Strategy is to a tourism sector what sheet music is to an Orchestra. It is the direction, the focus and the framework.

But is it merely paper – ink on lines with huge promise and desire to create something beautiful – until brought to life through the hands, heart and eyes of the conductor. For the tourism sector that conductor is the government of the destination, the source of vision, inspiration and disciplining direction which turns passion into proud, purposeful, clearly positioned tourism marketing and experience excellence.

Why is the involvement of government really necessary, when in many ways tourism is a relatively easy industry for anyone living in the destination to participate in? Advertising and marketing agencies know how to successfully promote and advertise. Travel agents know how to successfully sell holidays. Hoteliers know how to successfully run hotels. Restaurants know how to successfully serve fabulous local meals. And artisans know how to create curious and other keepsakes for tourists to buy and take home as gifts. Why is it necessary for government to play a part? Simply this: Tourism is not purely for tourism sake.

To operate effectively for long-term benefit of the destination government must mobilize the tourism sector as a critical driver of the greater:
• Economic,
• Social,
• Cultural,
• Industrial, and
• Infrastructural
development of the destination for its people and their future.

Like the conductor of the orchestra, the government of the tourism destination has the greater:
• Sense of vision,
• Competitive market intelligence,
• Executional insight,
• Ability to bring all members of the orchestra together, and
• Access to resources
to turn what is on paper into passionate, purposeful, integrated performance, which most consistently and creatively attracts target audiences who will most appreciate and most enthusiastically visit, the destination.

TWO LEVELS OF PERFORMANCE
Generally speaking, leadership of the tourism sector by government is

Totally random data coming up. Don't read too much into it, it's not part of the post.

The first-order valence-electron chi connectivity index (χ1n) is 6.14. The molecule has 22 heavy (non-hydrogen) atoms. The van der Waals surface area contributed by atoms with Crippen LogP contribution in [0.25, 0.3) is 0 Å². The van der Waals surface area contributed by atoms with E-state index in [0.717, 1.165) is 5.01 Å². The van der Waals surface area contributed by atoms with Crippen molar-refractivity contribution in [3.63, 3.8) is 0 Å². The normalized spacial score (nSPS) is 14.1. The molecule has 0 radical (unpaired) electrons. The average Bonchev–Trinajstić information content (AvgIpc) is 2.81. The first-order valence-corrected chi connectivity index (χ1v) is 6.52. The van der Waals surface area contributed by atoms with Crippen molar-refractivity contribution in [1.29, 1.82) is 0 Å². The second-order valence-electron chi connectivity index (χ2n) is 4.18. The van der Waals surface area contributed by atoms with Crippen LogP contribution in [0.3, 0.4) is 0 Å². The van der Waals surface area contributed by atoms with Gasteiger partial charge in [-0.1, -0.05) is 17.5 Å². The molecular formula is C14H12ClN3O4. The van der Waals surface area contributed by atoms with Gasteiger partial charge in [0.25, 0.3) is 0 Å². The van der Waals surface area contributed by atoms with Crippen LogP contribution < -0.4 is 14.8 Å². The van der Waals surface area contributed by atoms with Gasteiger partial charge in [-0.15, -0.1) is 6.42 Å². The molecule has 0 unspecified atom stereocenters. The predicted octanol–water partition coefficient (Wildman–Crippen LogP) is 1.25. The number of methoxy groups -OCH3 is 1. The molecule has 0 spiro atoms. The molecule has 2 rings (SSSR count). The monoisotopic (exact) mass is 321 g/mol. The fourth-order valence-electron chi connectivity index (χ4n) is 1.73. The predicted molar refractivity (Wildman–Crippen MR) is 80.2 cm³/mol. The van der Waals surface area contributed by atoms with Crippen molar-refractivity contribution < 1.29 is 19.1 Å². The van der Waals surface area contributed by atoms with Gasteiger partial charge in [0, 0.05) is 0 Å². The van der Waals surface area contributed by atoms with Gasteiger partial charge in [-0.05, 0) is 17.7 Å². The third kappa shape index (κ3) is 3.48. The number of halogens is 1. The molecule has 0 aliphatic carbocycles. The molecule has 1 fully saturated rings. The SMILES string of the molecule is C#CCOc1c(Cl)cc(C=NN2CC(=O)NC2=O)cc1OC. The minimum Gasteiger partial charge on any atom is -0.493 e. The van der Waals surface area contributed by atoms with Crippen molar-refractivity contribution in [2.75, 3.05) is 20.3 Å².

required at two fundamental levels:
1) MACRO: Establishment of overall Tourism Strategy and Policies to ensure sustainable growth and development of the sector at social, economic and environmental levels, and alignment of sector efforts to the greater national / regional growth mandate.

2) MICRO: Brand Leadership of the destination, ensuring creative, coordinated, competitive and compliant of marketing, promotion and innovation of the destination.

Working in harmony, these two dimensions of tourism leadership ensure that the vision of the destination is brought to life through its daily expressions, ie destination brand promise, destination promotion, experience offerings, product and service delivery, policy implementation, infrastructure re- investment.

To fulfill the MACRO needs, governments mobilize Departments of Tourism
(often also referred to as Ministries) to take high level ownership and responsibility for defining the long-term direction and impact of the tourism sector including policy, participation and governance. It is these Departments (Ministries) of Tourism which are best placed to ensure that the sector strategy for tourism it directly aligned to and supportive of, the greater national economic growth and development mandate and strategy.

Ultimately government must act as a central leadership force for the
tourism sector – its industry, community, partners and principals – providing
a central source for destination:
• Strategy,
• Policy,
• Investment, and
• Stakeholder alignment

Complementing the above, at a MICRO level the creation of National Tourism Organizations (NTOs) also referred to as Destination Marketing Organizations (DMOs) and National Tourism Authorities (NTAs), have become important levers for long-term, meaningful, optimized growth and development of the destination. Each destination, however, has its own unique needs and priorities when it comes to the growth and development of the tourism sector. Form follows function. As stated by the UNWTO: “ there is no ‘one size fits all’ approach to destination marketing as needs, expectations and anticipated benefits vary greatly from one destination to another."

Ultimately, through their destination marketing and promotional efforts, the NTO must ensure that the brand and marketing strategy for the destination are directly aligned to, and supportive of, the greater tourism sector mandate for economic growth and development, which in turn must drive that of the cross-sectoral national/regional mandate.

Each musician playing his or her own part, in accordance to the sheet music shared by all members of the orchestra, who together, are working to create something truly spectacular.

CLOSING NOTES
In the end it is as diverse as tourism destinations may be in terms of:
• positioning,
• proposition,
• profile and
• experience promise,
they share the need for inspired, visionary, comprehensive and carefully
coordinated leadership.

Just as the conductor is responsible for carefully guiding his/her musicians towards the creation of musical magic as one united force, is it government who must confidently lead the people of the destination’s tourism community, providing them the direction and inspiration they need to live and love the destination which they call “home”… and proudly share with audiences around the world whom they know will truly love their art.